You haven’t done any work on your ski fitness…Does it matter?
YES, I’m afraid it does. Skiing whether you’re beginner or advanced is an intensely physical and demanding activity. Especially as you’ll be doing it for several hours a day, six days in a row and at high altitudes. Unfortunately, very little of our busy lives – whether sitting in traffic/at your desk, playing on your phone/tablet, watching TV or eating out will have significantly prepared your body for skiing’s many challenges.
The last thing you want to do is spend huge amounts of money. Only to find you are too exhausted to get out of bed by the third morning.
Even 2-3 weeks of exercise can make a difference and benefit your skiing. However, in an ideal world we would recommend an 8-12-week exercise programme before you go skiing especially if you currently do minimal exercise. Preparing for your skiing holiday by improving your fitness, strength, balance and flexibility will increase the likelihood of a more enjoyable and safe experience on the slopes.
Non-Gym bunnies, don’t panic
There are many ways to increase your fitness and strength within in your normal daily routine immediately.
- Use the stairs not the lift/escalator.
- Cycle/walk/jog to work instead of driving.
- Walk/complete some exercises during your lunch/breaks.
- Heel raises/single leg balance/squats when cleaning your teeth or waiting for the kettle to boil/microwave.
- Swap your seated position for a wall squat (back flat against the wall, knees at 90 degrees) hold for 10-30 seconds regularly.
Build Cardiovascular/aerobic fitness
Building your aerobic capacity will help you ski for longer and speed up your recovery time. This will involve you working hard, increasing your heart rate and becoming out of breath. This should be completed for 20-30 minutes 2-3 times weekly.
There are many different forms of cardiovascular exercise, some of which include running/jogging, brisk walking, skipping, cycling, swimming, cross-trainer, step machine and rowing. If you prefer classes spinning, circuits or HITT classes can be very effective. HITT/Tabata training involve high intensity periods of work 20-30 seconds combined with a rest period 10-20 seconds. This variability in intensity of training can help prepare you and your body for the on-off nature of skiing. You can try this yourself with burpees, high knee running and squats.
Boost your strength, stability and co-ordination
Not only is aerobic fitness important, but good muscular strength and stability is vital for skiing. You will spend a lot of time in a squat, pushing from one leg to another and dare I say it, possibly picking yourself up from the snow.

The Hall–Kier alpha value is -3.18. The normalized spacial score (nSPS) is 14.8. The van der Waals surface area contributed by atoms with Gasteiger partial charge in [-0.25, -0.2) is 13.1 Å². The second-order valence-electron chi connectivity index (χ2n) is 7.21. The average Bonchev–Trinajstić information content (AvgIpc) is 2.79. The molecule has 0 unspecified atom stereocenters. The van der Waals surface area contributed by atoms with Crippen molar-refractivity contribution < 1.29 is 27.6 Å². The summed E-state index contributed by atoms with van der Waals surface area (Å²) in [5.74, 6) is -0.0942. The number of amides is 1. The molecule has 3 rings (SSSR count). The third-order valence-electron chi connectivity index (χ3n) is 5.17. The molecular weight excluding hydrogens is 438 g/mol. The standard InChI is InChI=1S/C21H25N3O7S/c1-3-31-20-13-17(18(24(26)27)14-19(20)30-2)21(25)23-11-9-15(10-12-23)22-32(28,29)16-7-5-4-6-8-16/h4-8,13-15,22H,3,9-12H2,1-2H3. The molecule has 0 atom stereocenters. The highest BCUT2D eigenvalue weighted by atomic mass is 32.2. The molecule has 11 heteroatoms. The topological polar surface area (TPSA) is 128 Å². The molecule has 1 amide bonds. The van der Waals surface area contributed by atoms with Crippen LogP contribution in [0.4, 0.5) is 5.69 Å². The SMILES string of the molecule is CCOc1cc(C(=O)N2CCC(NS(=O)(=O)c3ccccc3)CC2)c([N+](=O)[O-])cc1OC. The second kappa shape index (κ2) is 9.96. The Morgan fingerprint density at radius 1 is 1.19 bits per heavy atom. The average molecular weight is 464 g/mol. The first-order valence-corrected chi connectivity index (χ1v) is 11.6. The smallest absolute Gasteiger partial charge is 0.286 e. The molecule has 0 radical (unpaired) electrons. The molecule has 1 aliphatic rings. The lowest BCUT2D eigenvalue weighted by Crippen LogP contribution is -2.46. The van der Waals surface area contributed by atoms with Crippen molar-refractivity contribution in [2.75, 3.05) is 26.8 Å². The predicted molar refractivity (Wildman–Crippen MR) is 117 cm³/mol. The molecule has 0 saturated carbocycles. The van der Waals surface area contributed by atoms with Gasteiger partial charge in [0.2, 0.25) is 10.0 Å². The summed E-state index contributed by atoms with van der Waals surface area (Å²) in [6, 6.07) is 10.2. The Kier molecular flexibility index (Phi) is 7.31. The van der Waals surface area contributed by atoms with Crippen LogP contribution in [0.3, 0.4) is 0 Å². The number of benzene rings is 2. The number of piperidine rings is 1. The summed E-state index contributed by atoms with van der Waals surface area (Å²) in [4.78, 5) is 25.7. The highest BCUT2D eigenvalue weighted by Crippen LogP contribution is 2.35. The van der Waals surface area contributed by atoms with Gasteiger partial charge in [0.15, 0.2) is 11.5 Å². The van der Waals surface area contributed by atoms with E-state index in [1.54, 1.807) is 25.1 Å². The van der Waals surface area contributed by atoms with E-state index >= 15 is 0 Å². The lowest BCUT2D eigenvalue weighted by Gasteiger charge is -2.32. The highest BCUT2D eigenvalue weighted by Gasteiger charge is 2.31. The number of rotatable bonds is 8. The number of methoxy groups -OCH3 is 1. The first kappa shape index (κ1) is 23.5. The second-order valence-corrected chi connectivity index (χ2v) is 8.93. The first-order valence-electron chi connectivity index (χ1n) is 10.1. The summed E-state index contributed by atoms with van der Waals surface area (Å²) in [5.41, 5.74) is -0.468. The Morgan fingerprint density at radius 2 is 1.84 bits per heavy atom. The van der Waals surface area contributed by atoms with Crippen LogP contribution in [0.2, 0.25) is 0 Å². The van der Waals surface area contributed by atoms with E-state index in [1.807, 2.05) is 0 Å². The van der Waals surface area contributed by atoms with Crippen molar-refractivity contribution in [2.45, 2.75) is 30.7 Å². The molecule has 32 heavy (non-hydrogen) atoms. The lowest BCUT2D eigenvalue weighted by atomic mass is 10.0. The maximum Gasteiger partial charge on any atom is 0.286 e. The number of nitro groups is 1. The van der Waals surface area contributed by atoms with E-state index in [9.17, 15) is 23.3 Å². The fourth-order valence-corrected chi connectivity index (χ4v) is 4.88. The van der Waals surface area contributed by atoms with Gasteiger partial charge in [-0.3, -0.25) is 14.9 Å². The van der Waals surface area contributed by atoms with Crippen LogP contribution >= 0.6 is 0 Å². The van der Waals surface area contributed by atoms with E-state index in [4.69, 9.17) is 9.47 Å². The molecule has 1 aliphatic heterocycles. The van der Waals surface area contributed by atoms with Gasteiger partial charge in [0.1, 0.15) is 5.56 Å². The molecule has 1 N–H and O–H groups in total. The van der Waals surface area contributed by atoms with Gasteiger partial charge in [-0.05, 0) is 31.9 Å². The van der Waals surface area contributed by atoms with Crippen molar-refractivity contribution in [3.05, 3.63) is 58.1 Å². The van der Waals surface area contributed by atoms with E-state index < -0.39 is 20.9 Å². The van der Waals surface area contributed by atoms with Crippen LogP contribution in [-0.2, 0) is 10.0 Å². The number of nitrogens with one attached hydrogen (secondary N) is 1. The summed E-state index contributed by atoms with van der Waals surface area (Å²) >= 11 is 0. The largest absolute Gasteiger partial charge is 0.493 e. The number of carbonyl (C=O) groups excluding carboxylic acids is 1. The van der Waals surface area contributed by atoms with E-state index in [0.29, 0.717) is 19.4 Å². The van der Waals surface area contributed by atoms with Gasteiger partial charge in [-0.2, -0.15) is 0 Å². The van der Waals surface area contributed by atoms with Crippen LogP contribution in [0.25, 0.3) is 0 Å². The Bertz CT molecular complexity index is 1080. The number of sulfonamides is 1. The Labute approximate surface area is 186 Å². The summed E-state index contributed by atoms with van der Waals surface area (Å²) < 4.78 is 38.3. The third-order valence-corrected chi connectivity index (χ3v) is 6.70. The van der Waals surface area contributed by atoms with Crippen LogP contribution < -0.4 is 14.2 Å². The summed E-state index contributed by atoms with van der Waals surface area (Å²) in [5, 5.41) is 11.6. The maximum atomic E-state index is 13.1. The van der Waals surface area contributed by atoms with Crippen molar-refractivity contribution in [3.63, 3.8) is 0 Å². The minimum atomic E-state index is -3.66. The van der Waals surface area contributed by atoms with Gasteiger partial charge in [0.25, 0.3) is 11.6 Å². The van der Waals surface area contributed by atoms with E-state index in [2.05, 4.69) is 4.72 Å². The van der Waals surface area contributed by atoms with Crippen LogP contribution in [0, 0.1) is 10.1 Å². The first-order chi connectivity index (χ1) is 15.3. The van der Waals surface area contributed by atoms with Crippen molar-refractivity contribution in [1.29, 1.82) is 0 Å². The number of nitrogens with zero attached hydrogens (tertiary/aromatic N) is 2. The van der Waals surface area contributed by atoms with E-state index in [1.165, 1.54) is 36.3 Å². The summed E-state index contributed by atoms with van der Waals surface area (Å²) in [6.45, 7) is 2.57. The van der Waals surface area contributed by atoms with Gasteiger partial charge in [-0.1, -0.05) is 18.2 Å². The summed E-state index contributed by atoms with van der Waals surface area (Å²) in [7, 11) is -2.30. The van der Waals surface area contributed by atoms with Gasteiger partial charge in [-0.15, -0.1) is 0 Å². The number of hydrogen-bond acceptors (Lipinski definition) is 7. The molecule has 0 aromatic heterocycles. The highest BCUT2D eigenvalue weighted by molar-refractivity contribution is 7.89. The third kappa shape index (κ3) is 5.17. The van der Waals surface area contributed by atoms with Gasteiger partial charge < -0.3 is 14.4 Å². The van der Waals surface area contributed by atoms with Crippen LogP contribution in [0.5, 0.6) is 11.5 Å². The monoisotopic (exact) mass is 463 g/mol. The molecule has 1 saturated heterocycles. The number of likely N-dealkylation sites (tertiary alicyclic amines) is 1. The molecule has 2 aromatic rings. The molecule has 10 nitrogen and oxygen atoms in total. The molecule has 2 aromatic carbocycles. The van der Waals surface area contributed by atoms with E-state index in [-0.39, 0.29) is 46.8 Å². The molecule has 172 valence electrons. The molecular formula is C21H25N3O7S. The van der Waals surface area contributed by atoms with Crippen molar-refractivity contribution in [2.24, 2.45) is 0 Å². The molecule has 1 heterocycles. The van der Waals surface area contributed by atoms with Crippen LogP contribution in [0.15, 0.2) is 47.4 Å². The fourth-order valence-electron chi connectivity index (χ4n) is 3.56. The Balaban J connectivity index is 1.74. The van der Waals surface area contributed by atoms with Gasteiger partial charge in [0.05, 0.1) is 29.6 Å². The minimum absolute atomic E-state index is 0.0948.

Strengthening of key areas such as your quadriceps, hamstrings, gluteals and calves are key. Alongside strengthening of your back, core and upper body.
Exercises such as lunges, squats, wall squats, bridging, heel raises, press-ups are great ways to work your muscles at home or in the gym, or if you prefer classes circuits or body pump are also great options.
Skiing is an inherently unstable sport, you will need to be able to very quickly transfer your weight from one leg to another on uneven terrain. You will also need to adjust your body position to cope with the demands of the piste. Therefore balance and stability is hugely important
Exercises such as single leg bridging, BOSU/wobble board squats/single leg balance, side to side jumps/hops, plank/side plank are just a few exercises that you can try to challenge your whole body to develop better control.
To aid your muscles and joints during skiing you should begin by working on areas that are tight or have restricted range of movement, becoming suppler will help to maintain an effective and safe skiing technique.
Stretches can be static (held) or dynamic (moving). Aiming to hold your static stretches of muscles for 30-60 seconds will have a more beneficial effect.
You want to improve flexibility for the whole body as skiing is a full body work out. Key areas to work on are ankles, knees, hips, lower back, upper back and shoulder mobility. Stretches of main muscle groups such as hamstrings, quadriceps, calves and gluteals alongside joint mobilisation. Massage and foam rolling can all assist in improving your flexibility.
Depending on when you are skiing, you want to gradually build your exercise programme in intensity, frequency and duration as you get closer to the event. Making sure to add in rest days as appropriate to allow the muscles to recover and get stronger.
If you are interested in getting ski-fit and want a tailored training programme, have a personalised biomechanical assessment or have any niggles/injuries that you want to have assessed prior to your skiing holiday please don’t hesitate to give us a call at Physiotherapy Matters for some advice or to book in an appointment with one of our fantastic chartered physiotherapists.